WHAT IT MEANS:
- INDICATOR: July Job Openings, Hires and Quits
- KEY DATA: Openings: +430,000; Hires: -199,000; Quits: -43,000
- IN A NUTSHELL: “With openings at record highs but hiring slowing, businesses are falling further behind on meeting their staffing needs.”
It’s tough being an HR executive these days. On one side you have everyone saying they need more employees while on the other side you have workers hesitant to move and CFOs who don’t want to pay more.
So what do you do?
The Bureau of Labor Statistics reported that open requisitions for positions soared to a record high in July as companies in just about every industry had trouble finding new employees. Only the construction and arts and entertainment industries posted fewer openings.
As has been the case for quite some time, the lack of workers is spread across skill levels.
While professional and business services had the highest rate of openings, accommodation and food services came in second.
Even with jobs openings growing by leaps and bounds, firms have not been able to find suitable workers at the wages they want to pay. Indeed, the rate of hiring declined. Part of the problem is that workers are just not leaving their jobs.
The quit rate is still very low as employees still are willing to stay with the devil they know than the devil they don’t know.
But that is likely to change and when it does, openings could spike even further.
MARKETS AND FED POLICY IMPLICATIONS:
How long businesses can make due with so many opening positions is something I just cannot figure out. I would have thought that by now, firms would have capitulated and started to attract workers by paying more. But they haven’t.
As the U.S. economy continues to expand, firms will have to find even more workers to meet the growing demand.
With the unemployment rate pretty much at full employment and with the underemployed not meeting the skill, age or required salary profiles, there are not a lot of people out there to attract anyway.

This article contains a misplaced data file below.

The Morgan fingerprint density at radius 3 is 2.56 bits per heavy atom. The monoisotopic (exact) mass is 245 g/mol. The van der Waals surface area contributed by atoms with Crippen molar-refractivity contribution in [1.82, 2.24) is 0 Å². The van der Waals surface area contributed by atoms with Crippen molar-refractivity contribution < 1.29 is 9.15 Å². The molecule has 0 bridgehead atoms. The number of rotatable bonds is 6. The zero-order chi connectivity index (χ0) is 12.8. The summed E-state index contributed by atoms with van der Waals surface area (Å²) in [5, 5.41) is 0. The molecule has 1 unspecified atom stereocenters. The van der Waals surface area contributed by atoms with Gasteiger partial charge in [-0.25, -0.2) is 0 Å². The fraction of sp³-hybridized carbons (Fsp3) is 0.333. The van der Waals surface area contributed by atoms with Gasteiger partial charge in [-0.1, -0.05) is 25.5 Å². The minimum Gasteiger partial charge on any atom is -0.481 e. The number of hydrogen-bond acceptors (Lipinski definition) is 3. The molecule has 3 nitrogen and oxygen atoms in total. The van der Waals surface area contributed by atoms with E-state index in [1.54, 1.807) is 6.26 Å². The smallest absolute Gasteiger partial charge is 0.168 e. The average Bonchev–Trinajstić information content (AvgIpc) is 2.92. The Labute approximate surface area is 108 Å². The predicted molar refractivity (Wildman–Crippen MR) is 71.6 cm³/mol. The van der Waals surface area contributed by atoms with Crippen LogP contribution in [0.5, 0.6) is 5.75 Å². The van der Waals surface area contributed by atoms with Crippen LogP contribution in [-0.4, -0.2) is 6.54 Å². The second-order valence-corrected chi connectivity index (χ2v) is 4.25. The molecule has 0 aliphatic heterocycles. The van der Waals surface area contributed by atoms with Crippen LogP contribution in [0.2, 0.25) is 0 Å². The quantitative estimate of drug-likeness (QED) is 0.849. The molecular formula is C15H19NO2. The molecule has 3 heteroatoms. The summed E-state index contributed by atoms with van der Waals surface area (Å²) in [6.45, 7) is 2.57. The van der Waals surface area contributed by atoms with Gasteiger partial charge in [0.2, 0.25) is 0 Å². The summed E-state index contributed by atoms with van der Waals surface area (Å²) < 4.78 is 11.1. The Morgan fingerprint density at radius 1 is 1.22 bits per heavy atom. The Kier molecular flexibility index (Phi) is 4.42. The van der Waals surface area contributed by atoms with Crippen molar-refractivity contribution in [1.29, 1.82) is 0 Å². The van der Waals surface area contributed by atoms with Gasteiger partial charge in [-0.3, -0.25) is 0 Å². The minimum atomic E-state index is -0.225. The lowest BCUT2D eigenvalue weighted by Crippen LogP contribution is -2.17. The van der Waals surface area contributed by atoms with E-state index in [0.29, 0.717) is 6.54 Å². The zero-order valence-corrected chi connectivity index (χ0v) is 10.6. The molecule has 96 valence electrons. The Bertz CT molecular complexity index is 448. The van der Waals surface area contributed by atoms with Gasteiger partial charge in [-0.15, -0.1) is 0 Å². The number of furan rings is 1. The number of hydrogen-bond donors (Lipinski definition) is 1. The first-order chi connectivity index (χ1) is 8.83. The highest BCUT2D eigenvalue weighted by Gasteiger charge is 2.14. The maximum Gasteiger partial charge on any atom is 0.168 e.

Normally, that sets off a bidding war, but we are not in normal times. Firms seem to be willing to go without and pray that productivity will save the day – or whatever has to be saved. But productivity has been lagging and as I have argued before, that may be because workers have learned that worker harder doesn’t lead to more income, so they just don’t work harder.
In other words, firms are in a trap. They need to raise wages to attract workers, especially from other firms, but they are unwilling to do that. They hope to get more fro their employees but just providing a job doesn’t have the same impact now as it did five years ago.
So, I will repeat my oft-repeated refrain: Wages need to rise if businesses are to produce more, households can buy more and growth can accelerate.
Until that happens, we will remain in this moderate growth cycle and business leaders will continue to complain about the less than stellar economy. The Fed watches this report, known as JOLTS, carefully. The members are aware that the only way the current conditions don’t eventually lead to rapid wage growth and a rebound in inflation is if the economy slows.
So, they can wait for the inevitable and raise rates then or assume the inevitable will occur and raise rates now.
Next week’s FOMC meeting cannot come soon enough as we are all suffering Fed Fatigue.
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